2. Hi Valerie,
    I follow your blog and I always love reading what you have to say! No nonsense and all common sense. I am one of those teachers who started teaching 30 years ago, took a break and am back in the classroom again. Consequently, I missed many of the trends including the flipping and gaming which apparently peaked more like 2-3 years ago. I totally agree with Tricia in her comment above that it’s all about using the tool that is needed to achieve the desired result, starting with the big picture and always keeping the “why?” of what we are doing in mind.

    For me, it’s been interesting to experiment with new technologies and methods and compare the effectiveness with the methods we used 30 years ago. Most important change for me has been the shift to the student-centered learning. It is helpful for me to read experiences like yours and remind myself that I need to be purposeful in my choices.

    My plan for next year is to have math videos (either Khan Academy videos or teacher/student made videos) on my websites for students (3rd grade) and parents to refer to. Many parents have questions about how to reinforce the math concepts at home so I know this would be helpful for them.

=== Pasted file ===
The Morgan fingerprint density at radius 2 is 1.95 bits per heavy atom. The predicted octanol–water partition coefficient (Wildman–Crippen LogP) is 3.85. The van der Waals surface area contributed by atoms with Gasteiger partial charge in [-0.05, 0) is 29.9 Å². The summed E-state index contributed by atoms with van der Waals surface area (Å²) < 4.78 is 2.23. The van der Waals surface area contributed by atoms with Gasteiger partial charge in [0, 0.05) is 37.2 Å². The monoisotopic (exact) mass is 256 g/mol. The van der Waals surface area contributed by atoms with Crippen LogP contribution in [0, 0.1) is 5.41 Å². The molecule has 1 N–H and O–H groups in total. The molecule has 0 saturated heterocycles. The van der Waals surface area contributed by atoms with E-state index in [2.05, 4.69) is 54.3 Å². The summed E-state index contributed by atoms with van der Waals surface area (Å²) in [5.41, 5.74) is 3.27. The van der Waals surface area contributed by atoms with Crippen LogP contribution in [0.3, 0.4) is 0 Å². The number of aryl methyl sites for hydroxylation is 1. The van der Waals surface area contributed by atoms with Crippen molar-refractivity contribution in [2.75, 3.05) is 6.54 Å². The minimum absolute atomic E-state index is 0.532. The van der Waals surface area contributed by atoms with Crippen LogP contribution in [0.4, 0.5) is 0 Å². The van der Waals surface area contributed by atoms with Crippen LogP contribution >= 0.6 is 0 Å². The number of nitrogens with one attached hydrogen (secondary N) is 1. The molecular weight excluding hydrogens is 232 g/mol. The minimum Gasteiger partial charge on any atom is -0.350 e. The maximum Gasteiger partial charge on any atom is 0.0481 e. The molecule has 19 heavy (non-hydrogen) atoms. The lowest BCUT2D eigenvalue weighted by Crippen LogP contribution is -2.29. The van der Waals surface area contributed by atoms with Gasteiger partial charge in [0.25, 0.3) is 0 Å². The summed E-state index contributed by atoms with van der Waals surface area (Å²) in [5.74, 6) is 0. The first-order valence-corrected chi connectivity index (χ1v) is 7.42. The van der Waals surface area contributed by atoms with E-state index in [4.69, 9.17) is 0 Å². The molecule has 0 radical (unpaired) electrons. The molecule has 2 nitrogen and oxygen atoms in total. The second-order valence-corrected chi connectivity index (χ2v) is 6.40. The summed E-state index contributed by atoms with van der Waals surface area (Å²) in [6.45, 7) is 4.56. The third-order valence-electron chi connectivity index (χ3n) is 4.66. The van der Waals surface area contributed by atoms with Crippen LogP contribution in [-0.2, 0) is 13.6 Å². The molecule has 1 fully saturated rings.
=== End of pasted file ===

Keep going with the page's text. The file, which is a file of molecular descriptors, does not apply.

Thanks for sharing.


    PS I love the new layout of your blog!


    1. Dear Michelle,
      Thank you so much for your kind feedback. I like your idea of finding math videos for your kiddos. Have you looked into Khan Academy? I wonder if he isn’t too high-level for Grade 3–maybe even a bit boring. I found this site for elementary school, maybe this will be helpful:


  3. Hello Valerie,

    I think the elements list you provide at the end of your post is extremely apt. Point two of let them get to work I think is key as this allows the teacher to actually see where each student is at rather than making assumptions. When this is combined with the hints and encouragement or explanations the learning has a higher chance of being personalized or individualised for the student.

    As Tricia mentioned above “you would not use just ONE type of exercise for crossfit”. Is it possible to add to this that you would not use one form of exercise throughout your life span. Could this not be the same for teaching? As we experience different classes, students, generations, colleagues, approaches and different global needs that we need to be aware of using different approaches. As you have said in your post realising what to use and when becomes the important competency that we are continually developing.